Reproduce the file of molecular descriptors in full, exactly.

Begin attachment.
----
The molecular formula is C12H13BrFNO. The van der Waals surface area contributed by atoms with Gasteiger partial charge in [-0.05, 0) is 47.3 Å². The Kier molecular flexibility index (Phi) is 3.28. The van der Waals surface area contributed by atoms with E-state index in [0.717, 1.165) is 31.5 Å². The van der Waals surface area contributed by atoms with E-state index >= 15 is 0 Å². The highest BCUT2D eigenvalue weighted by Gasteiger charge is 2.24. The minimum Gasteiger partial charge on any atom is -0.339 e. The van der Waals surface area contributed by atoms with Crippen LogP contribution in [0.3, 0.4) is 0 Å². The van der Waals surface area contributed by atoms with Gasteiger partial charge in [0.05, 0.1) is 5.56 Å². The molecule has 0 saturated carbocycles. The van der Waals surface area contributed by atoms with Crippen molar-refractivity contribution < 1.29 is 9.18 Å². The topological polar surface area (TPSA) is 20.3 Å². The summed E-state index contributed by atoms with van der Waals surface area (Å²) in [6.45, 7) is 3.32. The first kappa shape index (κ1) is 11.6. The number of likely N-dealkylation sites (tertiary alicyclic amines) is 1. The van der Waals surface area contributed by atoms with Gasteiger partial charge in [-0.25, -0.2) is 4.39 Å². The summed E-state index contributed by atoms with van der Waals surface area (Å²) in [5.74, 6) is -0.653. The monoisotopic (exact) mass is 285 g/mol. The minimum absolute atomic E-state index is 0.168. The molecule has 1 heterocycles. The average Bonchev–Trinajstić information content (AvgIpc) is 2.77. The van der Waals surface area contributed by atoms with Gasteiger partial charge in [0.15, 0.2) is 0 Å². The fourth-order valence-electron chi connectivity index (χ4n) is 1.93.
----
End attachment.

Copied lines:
The molecular formula is C12H13BrFNO. The van der Waals surface area contributed by atoms with Gasteiger partial charge in [-0.05, 0) is 47.3 Å². The Kier molecular flexibility index (Phi) is 3.28. The van der Waals surface area contributed by atoms with E-state index in [0.717, 1.165) is 31.5 Å². The van der Waals surface area contributed by atoms with E-state index >= 15 is 0 Å². The highest BCUT2D eigenvalue weighted by Gasteiger charge is 2.24. The minimum Gasteiger partial charge on any atom is -0.339 e. The van der Waals surface area contributed by atoms with Crippen LogP contribution in [0.3, 0.4) is 0 Å². The van der Waals surface area contributed by atoms with Gasteiger partial charge in [0.05, 0.1) is 5.56 Å². The molecule has 0 saturated carbocycles. The van der Waals surface area contributed by atoms with Crippen molar-refractivity contribution < 1.29 is 9.18 Å². The topological polar surface area (TPSA) is 20.3 Å². The summed E-state index contributed by atoms with van der Waals surface area (Å²) in [6.45, 7) is 3.32. The first kappa shape index (κ1) is 11.6. The number of likely N-dealkylation sites (tertiary alicyclic amines) is 1. The van der Waals surface area contributed by atoms with Gasteiger partial charge in [-0.25, -0.2) is 4.39 Å². The summed E-state index contributed by atoms with van der Waals surface area (Å²) in [5.74, 6) is -0.653. The monoisotopic (exact) mass is 285 g/mol. The minimum absolute atomic E-state index is 0.168. The molecule has 1 heterocycles. The average Bonchev–Trinajstić information content (AvgIpc) is 2.77. The van der Waals surface area contributed by atoms with Gasteiger partial charge in [0.15, 0.2) is 0 Å². The fourth-order valence-electron chi connectivity index (χ4n) is 1.93.